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Herpes simplex virus interferes with amyloid precursor protein processing.

Shipley, Suzanne J. and Parkin, Edward T. and Itzhaki, Ruth F. and Dobson, Curtis B. (2005) Herpes simplex virus interferes with amyloid precursor protein processing. BMC Microbiology, 5. p. 48. ISSN 1471-2180

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    Abstract

    Background The early events underlying Alzheimer's disease (AD) remain uncertain, although environmental factors may be involved. Work in this laboratory has shown that the combination of herpes simplex virus type 1 (HSV1) in brain and carriage of the APOE-ε4 allele of the APOE gene strongly increases the risk of developing AD. The development of AD is thought to involve abnormal aggregation or deposition of a 39–43 amino acid protein – β amyloid (Aβ) – within the brain. This is cleaved from the much larger transmembranal protein 'amyloid precursor protein' (APP). Any agent able to interfere directly with Aβ or APP metabolism may therefore have the capacity to contribute towards AD. One recent report showed that certain HSV1 glycoprotein peptides may aggregate like Aβ; a second study described a role for APP in transport of virus in squid axons. However to date the effects of acute herpesvirus infection on metabolism of APP in human neuronal-type cells have not been investigated. In order to find if HSV1 directly affects APP and its degradation, we have examined this protein from human neuroblastoma cells (normal and transfected with APP 695) infected with the virus, using Western blotting. Results We have found that acute HSV1 (and also HSV2) infection rapidly reduces full length APP levels – as might be expected – yet surprisingly markedly increases levels of a novel C-terminal fragment of APP of about 55 kDa. This band was not increased in cells treated with the protein synthesis inhibitor cycloheximide Conclusion Herpes virus infection leads to rapid loss of full length APP from cells, yet also causes increased levels of a novel 55 kDa C-terminal APP fragment. These data suggest that infection can directly alter the processing of a transmembranal protein intimately linked to the aetiology of AD.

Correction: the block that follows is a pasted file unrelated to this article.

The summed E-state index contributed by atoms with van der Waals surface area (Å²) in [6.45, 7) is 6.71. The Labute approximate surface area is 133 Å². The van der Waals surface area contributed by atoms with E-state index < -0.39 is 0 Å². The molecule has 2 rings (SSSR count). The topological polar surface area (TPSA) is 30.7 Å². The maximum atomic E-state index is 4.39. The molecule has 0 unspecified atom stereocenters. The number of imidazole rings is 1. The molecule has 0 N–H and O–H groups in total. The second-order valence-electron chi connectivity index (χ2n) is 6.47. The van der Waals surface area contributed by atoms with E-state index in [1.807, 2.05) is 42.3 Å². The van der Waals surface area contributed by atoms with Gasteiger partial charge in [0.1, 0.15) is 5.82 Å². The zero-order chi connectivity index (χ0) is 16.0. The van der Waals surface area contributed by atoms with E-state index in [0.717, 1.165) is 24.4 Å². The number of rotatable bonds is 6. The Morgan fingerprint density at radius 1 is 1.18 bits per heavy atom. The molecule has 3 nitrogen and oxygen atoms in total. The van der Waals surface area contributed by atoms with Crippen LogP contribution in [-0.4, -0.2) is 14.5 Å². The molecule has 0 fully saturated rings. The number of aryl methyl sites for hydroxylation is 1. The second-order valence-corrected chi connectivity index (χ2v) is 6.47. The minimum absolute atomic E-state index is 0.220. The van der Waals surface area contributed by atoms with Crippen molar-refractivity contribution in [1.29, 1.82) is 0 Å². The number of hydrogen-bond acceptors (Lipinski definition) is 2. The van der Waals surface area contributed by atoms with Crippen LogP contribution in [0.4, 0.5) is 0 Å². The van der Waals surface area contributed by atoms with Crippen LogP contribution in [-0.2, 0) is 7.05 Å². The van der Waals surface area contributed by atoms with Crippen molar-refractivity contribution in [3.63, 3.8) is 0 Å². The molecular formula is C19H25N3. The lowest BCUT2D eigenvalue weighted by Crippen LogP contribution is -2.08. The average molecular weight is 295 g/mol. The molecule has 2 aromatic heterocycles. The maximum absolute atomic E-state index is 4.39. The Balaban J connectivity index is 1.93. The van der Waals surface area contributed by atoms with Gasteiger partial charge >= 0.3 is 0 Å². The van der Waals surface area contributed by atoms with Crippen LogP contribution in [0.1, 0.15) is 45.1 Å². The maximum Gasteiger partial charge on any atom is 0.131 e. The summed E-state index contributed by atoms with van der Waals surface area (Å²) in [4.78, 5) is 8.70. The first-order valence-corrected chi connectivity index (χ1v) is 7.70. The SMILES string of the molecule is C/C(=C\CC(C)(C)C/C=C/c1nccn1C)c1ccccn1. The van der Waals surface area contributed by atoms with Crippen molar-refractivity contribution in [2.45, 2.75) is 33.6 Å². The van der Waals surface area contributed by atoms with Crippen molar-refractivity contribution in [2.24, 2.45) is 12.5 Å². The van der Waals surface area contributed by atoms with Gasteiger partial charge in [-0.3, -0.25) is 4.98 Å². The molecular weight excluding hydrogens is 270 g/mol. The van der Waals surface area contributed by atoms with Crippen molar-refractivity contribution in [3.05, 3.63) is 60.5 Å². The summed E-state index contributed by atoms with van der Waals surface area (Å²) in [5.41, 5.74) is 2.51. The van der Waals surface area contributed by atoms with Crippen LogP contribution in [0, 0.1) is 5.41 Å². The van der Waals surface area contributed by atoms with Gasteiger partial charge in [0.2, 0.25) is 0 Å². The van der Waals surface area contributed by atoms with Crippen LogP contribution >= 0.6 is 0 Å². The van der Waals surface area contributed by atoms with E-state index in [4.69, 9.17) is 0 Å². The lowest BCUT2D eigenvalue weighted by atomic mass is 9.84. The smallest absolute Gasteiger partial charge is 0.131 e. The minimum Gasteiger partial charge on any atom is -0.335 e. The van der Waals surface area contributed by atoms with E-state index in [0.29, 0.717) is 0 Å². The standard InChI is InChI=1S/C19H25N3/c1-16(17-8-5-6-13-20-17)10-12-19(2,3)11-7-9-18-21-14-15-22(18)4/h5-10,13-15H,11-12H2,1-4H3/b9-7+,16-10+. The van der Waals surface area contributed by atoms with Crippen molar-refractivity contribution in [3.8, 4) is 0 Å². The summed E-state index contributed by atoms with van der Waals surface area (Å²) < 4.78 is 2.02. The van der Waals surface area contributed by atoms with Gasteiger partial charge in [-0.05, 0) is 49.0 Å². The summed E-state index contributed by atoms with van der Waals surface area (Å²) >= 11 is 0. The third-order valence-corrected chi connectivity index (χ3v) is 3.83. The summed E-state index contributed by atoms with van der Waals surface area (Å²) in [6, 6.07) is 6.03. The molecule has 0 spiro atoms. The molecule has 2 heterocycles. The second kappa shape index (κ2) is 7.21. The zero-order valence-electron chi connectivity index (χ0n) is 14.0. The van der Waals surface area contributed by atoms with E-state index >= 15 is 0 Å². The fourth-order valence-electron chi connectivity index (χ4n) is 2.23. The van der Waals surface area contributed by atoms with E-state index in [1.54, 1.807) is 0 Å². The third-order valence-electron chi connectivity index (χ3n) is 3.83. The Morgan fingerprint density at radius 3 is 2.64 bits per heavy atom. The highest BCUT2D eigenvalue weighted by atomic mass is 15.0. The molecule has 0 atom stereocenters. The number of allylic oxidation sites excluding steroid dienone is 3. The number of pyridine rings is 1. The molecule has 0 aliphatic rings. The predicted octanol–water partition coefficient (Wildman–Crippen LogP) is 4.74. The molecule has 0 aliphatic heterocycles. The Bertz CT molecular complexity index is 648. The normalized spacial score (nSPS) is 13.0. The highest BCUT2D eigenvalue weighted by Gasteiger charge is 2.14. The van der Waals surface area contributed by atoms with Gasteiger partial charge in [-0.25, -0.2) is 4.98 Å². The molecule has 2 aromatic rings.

Item Type: Article
    Journal or Publication Title: BMC Microbiology
    Subjects: Q Science > QH Natural history > QH301 Biology
    Departments: Faculty of Health and Medicine > Biomedical & Life Sciences
    ID Code: 9447
    Deposited By: Dr Edward Parkin
    Deposited On: 11 Jun 2008 11:05
    Refereed?: Yes
    Published?: Published
    Last Modified: 26 Jul 2012 18:37
    Identification Number:
    URI: http://eprints.lancs.ac.uk/id/eprint/9447

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